Ironically, my friend Cristhian, the only one who had been awake, was trapped and unable to move around. The steering wheel made it impossible for him to turn around or bend to the floor to breathe, now that the floor was the only place with air.
As you will see, he panicked.
His son’s car full of strapping teen boys had managed to get onto the shoulder safely. The boys jumped out, immediately thinking and grabbing small boulders from the side of the road, and dove into the repulsive mixture of water and sewage. They were able to break the windshield and one by one everyone was pulled out, except for my friend. In despair since he couldn’t flip over, he had tried to escape through the sun roof, and had gotten stuck in the silty sewage stew. At the (now) bottom of the car partly through the sunroof, they couldn’t find him.
For about 15 minutes the rescuers kept diving down to the sunken car to try to find Cristhian and pull him out. At that point, they assumed he had drowned, though they wanted to find him. His son went down one last time, and while feeling inside the car he felt what he believed was his father’s shoe. As he grabbed it, he discovered it was still attached to his dad. With the help of one of his friends he pulled the body of his father out and laid it on the shoulder. Everyone assumed he was dead, and there were no signs of life. He had been in the muddy bottom of the ditch for about 17 minutes.
Ambulances had been called by passing drivers, and they began to arrive. They took care of the victims who had been pulled out. The passengers were basically uninjured and only in shock from the experience, although temporarily suffering from hypothermia from the cold water. After checking on the live passengers and sending them on ahead to the local hospital, an EMT finally went over to where Cristhian’s body lay.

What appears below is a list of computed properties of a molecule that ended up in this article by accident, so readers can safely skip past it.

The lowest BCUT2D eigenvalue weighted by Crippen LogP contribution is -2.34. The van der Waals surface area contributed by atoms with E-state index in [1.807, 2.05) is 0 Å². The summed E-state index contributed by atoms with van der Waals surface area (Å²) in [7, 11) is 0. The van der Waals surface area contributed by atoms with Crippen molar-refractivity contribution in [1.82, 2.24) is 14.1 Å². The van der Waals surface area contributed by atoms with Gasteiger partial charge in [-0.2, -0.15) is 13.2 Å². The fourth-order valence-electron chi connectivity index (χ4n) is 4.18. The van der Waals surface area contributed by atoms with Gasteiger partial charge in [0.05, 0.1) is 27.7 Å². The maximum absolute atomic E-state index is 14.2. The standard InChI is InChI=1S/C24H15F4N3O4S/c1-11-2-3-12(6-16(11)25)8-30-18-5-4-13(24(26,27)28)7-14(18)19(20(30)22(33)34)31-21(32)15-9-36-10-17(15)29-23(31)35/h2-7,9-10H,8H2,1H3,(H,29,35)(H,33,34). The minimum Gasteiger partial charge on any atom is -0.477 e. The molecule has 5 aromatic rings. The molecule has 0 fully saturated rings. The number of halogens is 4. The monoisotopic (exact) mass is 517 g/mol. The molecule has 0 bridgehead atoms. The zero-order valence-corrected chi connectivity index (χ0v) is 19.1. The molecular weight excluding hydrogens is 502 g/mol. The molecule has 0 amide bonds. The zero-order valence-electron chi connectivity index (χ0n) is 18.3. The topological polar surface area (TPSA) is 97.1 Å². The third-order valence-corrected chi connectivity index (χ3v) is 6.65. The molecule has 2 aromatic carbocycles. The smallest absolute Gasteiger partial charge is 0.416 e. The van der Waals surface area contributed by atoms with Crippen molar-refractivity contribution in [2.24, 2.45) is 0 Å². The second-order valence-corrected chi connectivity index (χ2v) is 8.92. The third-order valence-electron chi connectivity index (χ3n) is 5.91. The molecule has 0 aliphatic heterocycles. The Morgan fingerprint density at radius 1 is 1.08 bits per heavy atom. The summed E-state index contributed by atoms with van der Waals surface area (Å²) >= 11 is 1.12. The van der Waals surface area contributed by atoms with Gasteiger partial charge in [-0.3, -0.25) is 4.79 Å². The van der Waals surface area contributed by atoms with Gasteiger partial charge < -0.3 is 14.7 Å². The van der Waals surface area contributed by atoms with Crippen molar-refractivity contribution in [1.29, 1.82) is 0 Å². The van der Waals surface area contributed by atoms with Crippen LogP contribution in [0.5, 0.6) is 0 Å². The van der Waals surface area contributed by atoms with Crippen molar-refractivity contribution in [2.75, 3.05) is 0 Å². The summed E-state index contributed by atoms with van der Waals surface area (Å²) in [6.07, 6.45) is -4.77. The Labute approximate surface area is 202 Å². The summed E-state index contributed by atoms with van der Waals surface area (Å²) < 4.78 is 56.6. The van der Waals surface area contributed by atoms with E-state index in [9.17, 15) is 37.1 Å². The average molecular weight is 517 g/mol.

He needed to confirm him as DOA. Due to his training, the EMT was able to detect an incredibly minimal pulse and equally minimal breathing. Miraculously, Cristhian was alive after being in the mud for about 17 minutes and lying on the road for several minutes after that.
For nearly a year afterward Cristhian still hung between life and death, due to horrible infections of every kind from the muck he lay in and inhaled before rescue. He lost a lung. He retains only partial use of the other.
He received IVs of every known antibiotic available.
It seems he was born under a lucky star. The doctor treating him had just completed a special residency in France on how to treat near-drowning victims, so with his help, Cristhian survived that long recovery.
My friend won that struggle, and went on to have more children and now has three grand children. In yet another irony, he makes his living from cars. He specializes in locating parts for German cars and refurbishing old American cars. He also rents these rebuilt cars for special occasions like weddings and proms. He is at his shop six days a week, arguing with mechanics and complaining about everything, just like the rest of us who don’t realize how lucky we are to be alive to argue and complain.
Mario Salazar, is a bleeding heart liberal, agnostic, exercise fanatic, Redskin fan, technophile, combat infantry veteran, jewelry maker, amateur computer programmer, Environmental engineer, Colombian-born, free thinker and not surprisingly, pacifist. Follow Mario on Twitter @chibcharus and Facebook at Mario Salazar